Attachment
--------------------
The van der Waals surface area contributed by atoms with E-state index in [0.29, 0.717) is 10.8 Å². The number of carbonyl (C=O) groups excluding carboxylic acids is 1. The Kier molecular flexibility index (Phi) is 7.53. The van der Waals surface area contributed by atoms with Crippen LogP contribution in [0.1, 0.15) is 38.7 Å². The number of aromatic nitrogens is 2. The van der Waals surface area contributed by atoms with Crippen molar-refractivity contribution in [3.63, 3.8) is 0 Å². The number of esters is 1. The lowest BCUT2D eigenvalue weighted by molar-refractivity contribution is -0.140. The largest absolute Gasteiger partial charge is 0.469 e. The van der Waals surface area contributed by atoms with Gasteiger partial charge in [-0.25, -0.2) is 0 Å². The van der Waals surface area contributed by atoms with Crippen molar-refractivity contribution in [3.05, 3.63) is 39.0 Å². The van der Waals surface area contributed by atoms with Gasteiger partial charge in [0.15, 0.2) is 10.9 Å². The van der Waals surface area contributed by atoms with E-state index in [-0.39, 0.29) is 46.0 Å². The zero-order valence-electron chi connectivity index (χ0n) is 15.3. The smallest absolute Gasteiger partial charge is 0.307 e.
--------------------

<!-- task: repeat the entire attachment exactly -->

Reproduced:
The van der Waals surface area contributed by atoms with E-state index in [0.29, 0.717) is 10.8 Å². The number of carbonyl (C=O) groups excluding carboxylic acids is 1. The Kier molecular flexibility index (Phi) is 7.53. The van der Waals surface area contributed by atoms with Crippen LogP contribution in [0.1, 0.15) is 38.7 Å². The number of aromatic nitrogens is 2. The van der Waals surface area contributed by atoms with Crippen molar-refractivity contribution in [3.63, 3.8) is 0 Å². The number of esters is 1. The lowest BCUT2D eigenvalue weighted by molar-refractivity contribution is -0.140. The largest absolute Gasteiger partial charge is 0.469 e. The van der Waals surface area contributed by atoms with Gasteiger partial charge in [-0.25, -0.2) is 0 Å². The van der Waals surface area contributed by atoms with Crippen molar-refractivity contribution in [3.05, 3.63) is 39.0 Å². The van der Waals surface area contributed by atoms with Gasteiger partial charge in [0.15, 0.2) is 10.9 Å². The van der Waals surface area contributed by atoms with E-state index in [-0.39, 0.29) is 46.0 Å². The zero-order valence-electron chi connectivity index (χ0n) is 15.3. The smallest absolute Gasteiger partial charge is 0.307 e.